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Open Educational Resources (OER): Home

This Guide

This Guide will cover:

  • Define OER
  • Define the 5Rs
  • Free and lowcost textbooks
  • Sources for OER
  • Creative Common licensing
  • Evaluating OER
  • Attributing/Citing OER

Getting Started

Here are a few links to guide the process of finding and creating an open educational resource (OER):

If material is not an OER, you may consider requesting copyright permission. See Copyright box and Copyright and Fair Use Guide.

Discovery Search

The 5 Rs of Open

These are the possible activities, depending on the open license, that users are given permission to engage in with open content:

5Rs 5R Permissions


 Make, own, and control copies of the content (e.g., download, duplicate, store, and manage)


 Use the content in a wide range of ways (e.g., in a class, in a study group, on a website, in a video)


 Adapt, adjust, modify, or alter the content (e.g., translate the content into another language)


 Combine the original or revised content with other material to create something new (e.g., incorporate the content into a mashup)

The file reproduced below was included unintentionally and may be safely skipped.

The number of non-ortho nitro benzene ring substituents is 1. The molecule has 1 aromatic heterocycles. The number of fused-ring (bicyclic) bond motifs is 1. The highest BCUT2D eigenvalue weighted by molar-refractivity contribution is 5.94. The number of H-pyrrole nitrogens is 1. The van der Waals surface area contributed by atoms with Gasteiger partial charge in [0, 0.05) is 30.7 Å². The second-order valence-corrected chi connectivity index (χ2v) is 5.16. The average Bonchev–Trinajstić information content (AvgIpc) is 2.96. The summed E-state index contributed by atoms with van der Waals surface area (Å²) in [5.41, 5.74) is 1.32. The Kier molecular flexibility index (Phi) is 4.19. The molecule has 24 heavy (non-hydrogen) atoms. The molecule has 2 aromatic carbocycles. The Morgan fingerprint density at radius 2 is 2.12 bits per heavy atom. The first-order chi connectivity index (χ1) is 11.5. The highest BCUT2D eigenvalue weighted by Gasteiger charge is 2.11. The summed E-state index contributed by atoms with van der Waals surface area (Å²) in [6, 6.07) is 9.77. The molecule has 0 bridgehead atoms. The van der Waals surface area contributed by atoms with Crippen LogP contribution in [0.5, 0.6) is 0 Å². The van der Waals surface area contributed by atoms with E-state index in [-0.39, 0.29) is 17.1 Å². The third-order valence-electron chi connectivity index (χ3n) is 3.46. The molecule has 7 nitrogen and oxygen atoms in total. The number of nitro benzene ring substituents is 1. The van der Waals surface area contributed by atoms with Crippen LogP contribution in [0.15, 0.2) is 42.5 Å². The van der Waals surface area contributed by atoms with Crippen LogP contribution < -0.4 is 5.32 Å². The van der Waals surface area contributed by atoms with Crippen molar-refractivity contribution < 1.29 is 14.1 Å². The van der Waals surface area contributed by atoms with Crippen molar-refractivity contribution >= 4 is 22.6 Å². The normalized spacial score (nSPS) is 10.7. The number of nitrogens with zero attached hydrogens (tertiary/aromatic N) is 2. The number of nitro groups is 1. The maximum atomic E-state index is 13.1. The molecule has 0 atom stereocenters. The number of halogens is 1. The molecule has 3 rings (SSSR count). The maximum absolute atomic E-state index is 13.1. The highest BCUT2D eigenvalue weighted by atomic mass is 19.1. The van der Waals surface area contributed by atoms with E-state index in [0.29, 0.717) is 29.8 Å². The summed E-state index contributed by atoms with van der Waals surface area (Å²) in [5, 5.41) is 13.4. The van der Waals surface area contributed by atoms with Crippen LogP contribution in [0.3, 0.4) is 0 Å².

Share copies of the original content, your revisions, or your remixes with others (e.g., give a copy of the content to a friend)

This material is based on original writing by David Wiley, which was published freely under a Creative Commons Attribution 4.0 license  at 

What are OER?

"Open Educational Resources are teaching, learning or research materials that are in the public domain or released with an intellectual property license that allows for free use, adaptation, and distribution. " - UNESCO

OER can include:

  • Courses
  • Course materials
  • Modules
  • Textbooks
  • Streaming videos
  • Tests
  • Software
  • Other materials that support access to knowledge

     - William & Flora Hewlett Foundation


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Maureen Mitchell
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